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“Tomorrow’s Doctors” - health and safety in medical education. Chris Taylor Health and Safety Executive. Background: . medical staff are exposed to risks at work (violence, manual handling, stress, infections) they often manage staff exposed to the same risks
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“Tomorrow’s Doctors” - health and safety in medical education Chris TaylorHealth and Safety Executive
Background: • medical staff are exposed to risks at work (violence, manual handling, stress, infections) • they often manage staff exposed to the same risks • they generally receive no training in occupational health and safety
Background • Health Services Advisory Committee • Aim - to ensure doctors are engaged in health and safety (h&s) • HSC program on risk education • professions where safety is critical
Objectives • To persuade the General Medical Council that H&S awareness should be a part of undergraduate medical training • To produce guidance on what H&S topicsshould be included in the undergraduate medical syllabus
Strategy 1 - preparation • Find some sympathetic doctors - eg occupational health physicians and safety managers from the medical schools • Find examples of existing good practice- eg University of Wales “professional development” days
Strategy 2 - timing • The GMC was planning to revise “Tomorrow’s Doctor” in 2001 • Government Initiative on clinical risk management (patient safety) created a good opportunity • Concern among young doctors about occupational risks (eg stress, hepatitis)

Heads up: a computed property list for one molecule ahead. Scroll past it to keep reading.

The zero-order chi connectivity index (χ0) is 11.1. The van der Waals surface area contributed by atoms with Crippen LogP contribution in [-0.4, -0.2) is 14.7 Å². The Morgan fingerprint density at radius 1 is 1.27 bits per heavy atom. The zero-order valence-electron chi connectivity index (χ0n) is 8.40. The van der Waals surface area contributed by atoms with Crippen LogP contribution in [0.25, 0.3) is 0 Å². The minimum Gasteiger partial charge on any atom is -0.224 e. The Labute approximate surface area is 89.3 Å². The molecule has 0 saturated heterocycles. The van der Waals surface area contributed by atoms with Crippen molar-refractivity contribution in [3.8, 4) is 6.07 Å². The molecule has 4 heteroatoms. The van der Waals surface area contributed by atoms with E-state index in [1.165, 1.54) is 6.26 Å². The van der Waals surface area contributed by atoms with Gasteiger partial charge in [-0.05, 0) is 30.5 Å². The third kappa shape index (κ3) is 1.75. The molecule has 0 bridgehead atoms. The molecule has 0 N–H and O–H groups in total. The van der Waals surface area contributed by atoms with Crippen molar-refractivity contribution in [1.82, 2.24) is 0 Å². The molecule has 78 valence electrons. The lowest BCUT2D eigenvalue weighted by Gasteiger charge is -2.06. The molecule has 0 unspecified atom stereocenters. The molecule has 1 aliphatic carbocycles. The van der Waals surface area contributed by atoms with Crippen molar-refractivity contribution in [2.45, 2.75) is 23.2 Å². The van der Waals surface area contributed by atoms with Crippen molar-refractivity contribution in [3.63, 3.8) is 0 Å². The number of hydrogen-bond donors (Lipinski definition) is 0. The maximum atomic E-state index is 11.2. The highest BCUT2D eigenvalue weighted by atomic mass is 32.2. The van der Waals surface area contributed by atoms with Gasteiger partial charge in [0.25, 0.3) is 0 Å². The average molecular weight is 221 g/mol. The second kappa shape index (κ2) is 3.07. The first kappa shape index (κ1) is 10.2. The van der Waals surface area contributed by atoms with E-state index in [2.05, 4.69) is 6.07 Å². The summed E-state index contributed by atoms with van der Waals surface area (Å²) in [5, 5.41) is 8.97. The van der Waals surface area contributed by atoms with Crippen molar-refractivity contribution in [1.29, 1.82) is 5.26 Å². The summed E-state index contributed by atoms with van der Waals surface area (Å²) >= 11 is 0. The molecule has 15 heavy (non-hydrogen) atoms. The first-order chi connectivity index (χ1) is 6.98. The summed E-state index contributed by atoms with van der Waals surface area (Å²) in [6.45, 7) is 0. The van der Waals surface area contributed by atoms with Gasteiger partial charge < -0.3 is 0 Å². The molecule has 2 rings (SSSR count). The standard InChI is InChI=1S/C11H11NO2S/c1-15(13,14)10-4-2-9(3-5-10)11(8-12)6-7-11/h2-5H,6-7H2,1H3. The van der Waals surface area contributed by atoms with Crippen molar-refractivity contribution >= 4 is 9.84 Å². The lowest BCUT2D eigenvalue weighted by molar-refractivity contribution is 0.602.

Strategy 3 - tactics • Contact Heads of Medical Schools • to agree an approach • avoid concerns or hostility • Then GMC Education Committee • involving the sympathetic doctors from the medical schools
Progress 2001 • GMC agreed to add h&S objectives to tomorrow’ doctor • Joint Working Group between HSAC and the Council for Medical Schools: • drafted objectives for GMC; and • outline Guidance for Medical Schools
Progress 2002 • The latest draft of tomorrow’s doctors was produced in January 2002. • It contains the following objectives:
Tomorrow’s Doctors 2002 • ‘‘The graduate must recognise the duty to protect patients by taking action if a colleague's health, performance or conduct is putting the patient at risk’’
Tomorrow’s Doctors 2002 • Graduates must be able to take account of the principles of risk management when they practise.
Tomorrow’s Doctors 2002 • Graduates must be aware of current developments and guiding principles in the NHS, for example: • Clinical governance • The significance of health and safety • Risk assessment and management • The importance of teamworking
Tomorrow’s Doctors 2002 • Students must have opportunities to practise communicating in a variety of media ….. There should also be guidance about how to cope in difficult circumstances, for example: • Dealing with difficult and violent patients.
Tomorrow’s Doctors 2002 • “the graduate must be aware of the importance of their own health*, and its effect on his or her ability to practise as a doctor” (*and the common health risks arising from healthcare)
Tomorrow’s Doctors- next steps • Agreeing the final changes with the GMC • Developing the detailed guidance for Medical Schools • Monitoring Implementation • Looking into Post-graduate training
Tomorrow’s Doctors - Lessons • Demands on undergraduate time • Timing is critical • Profession has to be ready to accept change • It can be done!